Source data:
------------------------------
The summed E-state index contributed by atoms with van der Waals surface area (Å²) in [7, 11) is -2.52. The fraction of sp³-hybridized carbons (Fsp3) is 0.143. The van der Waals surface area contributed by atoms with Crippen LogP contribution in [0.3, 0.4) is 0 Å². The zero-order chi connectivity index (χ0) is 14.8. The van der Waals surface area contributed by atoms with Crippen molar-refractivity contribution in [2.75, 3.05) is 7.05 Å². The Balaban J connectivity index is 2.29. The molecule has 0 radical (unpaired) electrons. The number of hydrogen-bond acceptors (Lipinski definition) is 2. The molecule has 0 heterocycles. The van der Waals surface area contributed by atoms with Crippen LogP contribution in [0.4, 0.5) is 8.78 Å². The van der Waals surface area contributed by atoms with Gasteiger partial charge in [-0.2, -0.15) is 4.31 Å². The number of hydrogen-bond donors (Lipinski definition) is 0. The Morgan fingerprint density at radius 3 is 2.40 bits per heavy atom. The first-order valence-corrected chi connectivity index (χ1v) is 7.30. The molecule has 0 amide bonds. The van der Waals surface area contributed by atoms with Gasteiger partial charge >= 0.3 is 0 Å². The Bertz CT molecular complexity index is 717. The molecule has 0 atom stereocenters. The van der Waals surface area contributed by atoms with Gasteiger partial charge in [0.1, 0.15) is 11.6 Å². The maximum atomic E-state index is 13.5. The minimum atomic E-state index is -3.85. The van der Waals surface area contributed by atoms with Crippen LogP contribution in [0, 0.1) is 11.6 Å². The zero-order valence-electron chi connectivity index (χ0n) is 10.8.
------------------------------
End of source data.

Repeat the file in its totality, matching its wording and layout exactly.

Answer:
The summed E-state index contributed by atoms with van der Waals surface area (Å²) in [7, 11) is -2.52. The fraction of sp³-hybridized carbons (Fsp3) is 0.143. The van der Waals surface area contributed by atoms with Crippen LogP contribution in [0.3, 0.4) is 0 Å². The zero-order chi connectivity index (χ0) is 14.8. The van der Waals surface area contributed by atoms with Crippen molar-refractivity contribution in [2.75, 3.05) is 7.05 Å². The Balaban J connectivity index is 2.29. The molecule has 0 radical (unpaired) electrons. The number of hydrogen-bond acceptors (Lipinski definition) is 2. The molecule has 0 heterocycles. The van der Waals surface area contributed by atoms with Crippen LogP contribution in [0.4, 0.5) is 8.78 Å². The van der Waals surface area contributed by atoms with Gasteiger partial charge in [-0.2, -0.15) is 4.31 Å². The number of hydrogen-bond donors (Lipinski definition) is 0. The Morgan fingerprint density at radius 3 is 2.40 bits per heavy atom. The first-order valence-corrected chi connectivity index (χ1v) is 7.30. The molecule has 0 amide bonds. The van der Waals surface area contributed by atoms with Gasteiger partial charge >= 0.3 is 0 Å². The Bertz CT molecular complexity index is 717. The molecule has 0 atom stereocenters. The van der Waals surface area contributed by atoms with Gasteiger partial charge in [0.1, 0.15) is 11.6 Å². The maximum atomic E-state index is 13.5. The minimum atomic E-state index is -3.85. The van der Waals surface area contributed by atoms with Crippen LogP contribution in [0, 0.1) is 11.6 Å². The zero-order valence-electron chi connectivity index (χ0n) is 10.8.